Thanks for the this article of clarification. I am a descendant of the Farrar and Lacy families mentioned in this article who owned Ewood Hall and Brearley Old Hall. Henry Farrar of Ewood, who purchased Brearley in 1599, was a cousin of Sir John Lacy which is proven by the wording of the deed of sale from this book link: https://books.google.com/books/about/Yorkshire_Deeds.html?id=7aIVpvaUSfwC

    John Lacy was the son of John Lacy, deceased, son of Hugh Lacy of Brearley. Hugh Lacy’s daughter, Margaret Lacy had married William Farrar of Ewood as proven in the will of her father Hugh Lacy, proved 31 Jul 1573. William and Margaret were the parents of Henry Farrar who bought Brearley from his cousin Sir John Lacy.

    Henry Farrar later sold the manor of Midgley to his younger brother John Farrar of Croxton, Lincs., husband of Cecily Kelke. When Henry was murdered in 1610 without children, the rest of his holdings, i.e. Brearley and others, went to brother John as well. John Farrar left a will in 1628 in London and devised his lands to his children, including Ewood and Brearley. John Farrar’s 3rd son William Farrar was in Virginia at the time but returned to England and sold his inheritance in Hertfordshire to his brother Humphrey Farrar in 1631 and his rights to annuities out of Ewood. William Farrar died in Virginia about 1637 according to the records there. He was my 10x great grandfather and there are many Farrar descendants in the United States today. Thanks again for the interesting article and clarification on Brearley Hall. This came into our family from our Soothill and Lacy ancestry.

    Reply
    • Kristina Bedford on

      Many thanks for taking the time to share your ancestral interest in Midgley; coincidentally, my own ancestors Maria (daughter of James) Farrer and John Bedforth settled there after their marriage in Halifax in 1672, and their great-grandsons James (my direct ancestor) and Jonathan Bedford respectively married Sarah (daughter of David) Farrer and Abigail (daughter of Thomas) Farrar. Their lineages are a great deal humbler than your owners of Ewood and Brearley Old Halls, all having been weavers according to the Luddenden Parish Registers, and with the Manor of Midgley Court Rolls not having survived they have unfortunately left only the faintest of historical footprints, but perhaps they might connect somewhere further back in time.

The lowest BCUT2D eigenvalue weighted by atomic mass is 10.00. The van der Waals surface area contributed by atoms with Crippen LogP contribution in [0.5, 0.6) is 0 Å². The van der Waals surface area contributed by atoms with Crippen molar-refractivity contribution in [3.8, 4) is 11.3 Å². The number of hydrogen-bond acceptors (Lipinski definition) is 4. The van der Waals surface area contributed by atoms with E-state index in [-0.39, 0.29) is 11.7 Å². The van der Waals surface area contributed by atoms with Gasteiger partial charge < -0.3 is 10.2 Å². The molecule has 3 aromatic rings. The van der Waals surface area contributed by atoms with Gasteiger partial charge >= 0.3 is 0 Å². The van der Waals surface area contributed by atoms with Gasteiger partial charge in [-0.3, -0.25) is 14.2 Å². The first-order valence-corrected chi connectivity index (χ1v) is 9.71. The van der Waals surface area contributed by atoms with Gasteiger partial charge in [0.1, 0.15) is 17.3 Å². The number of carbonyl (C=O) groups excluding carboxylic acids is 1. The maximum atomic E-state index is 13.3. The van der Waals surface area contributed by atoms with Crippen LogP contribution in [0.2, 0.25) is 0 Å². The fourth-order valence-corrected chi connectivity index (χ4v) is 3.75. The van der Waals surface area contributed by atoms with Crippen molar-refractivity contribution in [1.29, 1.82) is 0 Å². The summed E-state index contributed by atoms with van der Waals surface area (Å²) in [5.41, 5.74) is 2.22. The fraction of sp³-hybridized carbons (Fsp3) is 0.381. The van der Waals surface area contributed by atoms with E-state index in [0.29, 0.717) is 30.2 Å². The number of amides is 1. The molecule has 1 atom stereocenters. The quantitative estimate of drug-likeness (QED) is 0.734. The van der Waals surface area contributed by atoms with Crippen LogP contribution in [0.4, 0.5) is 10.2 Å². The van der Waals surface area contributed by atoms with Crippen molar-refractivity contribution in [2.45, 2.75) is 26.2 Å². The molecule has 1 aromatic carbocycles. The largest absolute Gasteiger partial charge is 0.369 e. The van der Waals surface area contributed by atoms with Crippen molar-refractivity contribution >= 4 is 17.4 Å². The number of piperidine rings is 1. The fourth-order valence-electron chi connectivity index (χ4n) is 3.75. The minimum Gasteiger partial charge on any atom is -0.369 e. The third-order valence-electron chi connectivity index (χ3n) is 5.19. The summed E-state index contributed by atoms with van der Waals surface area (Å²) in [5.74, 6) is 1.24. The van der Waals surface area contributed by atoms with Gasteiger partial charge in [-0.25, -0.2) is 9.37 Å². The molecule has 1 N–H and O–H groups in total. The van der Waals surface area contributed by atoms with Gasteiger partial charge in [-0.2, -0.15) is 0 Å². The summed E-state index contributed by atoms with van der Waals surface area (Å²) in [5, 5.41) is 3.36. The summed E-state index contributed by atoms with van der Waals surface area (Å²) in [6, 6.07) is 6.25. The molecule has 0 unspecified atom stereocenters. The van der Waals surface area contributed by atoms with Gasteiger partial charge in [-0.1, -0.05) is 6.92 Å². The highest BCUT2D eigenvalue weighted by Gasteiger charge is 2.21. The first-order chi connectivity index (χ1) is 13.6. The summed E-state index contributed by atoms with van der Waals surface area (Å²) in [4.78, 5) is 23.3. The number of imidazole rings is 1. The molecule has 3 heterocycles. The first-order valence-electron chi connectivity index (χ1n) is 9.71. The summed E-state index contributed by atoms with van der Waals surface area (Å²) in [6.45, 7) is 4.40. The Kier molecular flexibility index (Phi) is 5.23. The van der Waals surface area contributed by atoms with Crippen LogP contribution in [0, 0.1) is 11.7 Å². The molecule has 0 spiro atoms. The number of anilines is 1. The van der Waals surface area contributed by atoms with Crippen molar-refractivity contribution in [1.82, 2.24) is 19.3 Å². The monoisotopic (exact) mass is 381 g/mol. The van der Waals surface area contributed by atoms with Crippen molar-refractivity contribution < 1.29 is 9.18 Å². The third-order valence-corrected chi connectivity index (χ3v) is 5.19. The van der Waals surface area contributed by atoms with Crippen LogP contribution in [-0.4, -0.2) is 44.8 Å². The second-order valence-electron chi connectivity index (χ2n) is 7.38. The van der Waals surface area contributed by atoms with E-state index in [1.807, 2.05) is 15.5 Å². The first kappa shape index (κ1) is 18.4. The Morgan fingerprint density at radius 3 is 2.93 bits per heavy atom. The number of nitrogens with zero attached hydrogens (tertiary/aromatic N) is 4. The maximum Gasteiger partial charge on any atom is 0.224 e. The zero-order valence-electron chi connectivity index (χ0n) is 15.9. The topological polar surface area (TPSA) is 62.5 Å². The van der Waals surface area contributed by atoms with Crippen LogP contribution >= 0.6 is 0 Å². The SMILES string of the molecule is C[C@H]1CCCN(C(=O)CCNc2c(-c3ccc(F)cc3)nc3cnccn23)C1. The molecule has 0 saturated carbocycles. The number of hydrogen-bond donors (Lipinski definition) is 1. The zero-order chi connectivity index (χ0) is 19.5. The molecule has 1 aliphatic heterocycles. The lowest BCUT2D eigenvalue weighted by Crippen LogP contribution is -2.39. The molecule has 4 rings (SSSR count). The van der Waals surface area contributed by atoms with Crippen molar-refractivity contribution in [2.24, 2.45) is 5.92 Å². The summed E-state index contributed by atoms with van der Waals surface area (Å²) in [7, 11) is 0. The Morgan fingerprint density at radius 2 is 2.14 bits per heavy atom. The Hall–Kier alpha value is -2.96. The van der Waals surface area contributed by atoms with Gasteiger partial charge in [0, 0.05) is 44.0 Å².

Reply
  2. Arthur Welham on

    I and my family lived at Brearley Old Hall from 1985 until 2007 and we still live in buildings adjacent which include the 17th century kitchen which was built (I believe) in 1678 as a single story extension. Later cottages were built on top of the extension although they were partially dismantled in about 1961. Some of the internal timber (in particular a heavily decayed and reused wall plate from a timber building) have been dated to no later than 1450. It is clear from the internal arrangements that there was a timber frame house on the site from before 1450 which was enclosed in stone in 1638. This was a one room deep with a service end to the west with an aisle and a single gable extension to the east. This house had a stair case to the rear (evidenced by a the remains of a stair window in the rear wall and an Inglenook type fire place and chimney stack. In 1678 a new house was built incorporating the 1638 rear wall and other external walls now as internal walls. There is a Mason’s mark to the interior which is similar to mason’s marks on Scout Hall in Northowram and Town House, Norland. This new house was 2 rooms deep and double fronted which is, I believe, the oldest double fronted double pile house in West Yorkshire also with a modern roof with purlins on each rise and internal stone walls up to the ridge. (ie no roof trusses) which again is especially modern for west Yorkshire at this period.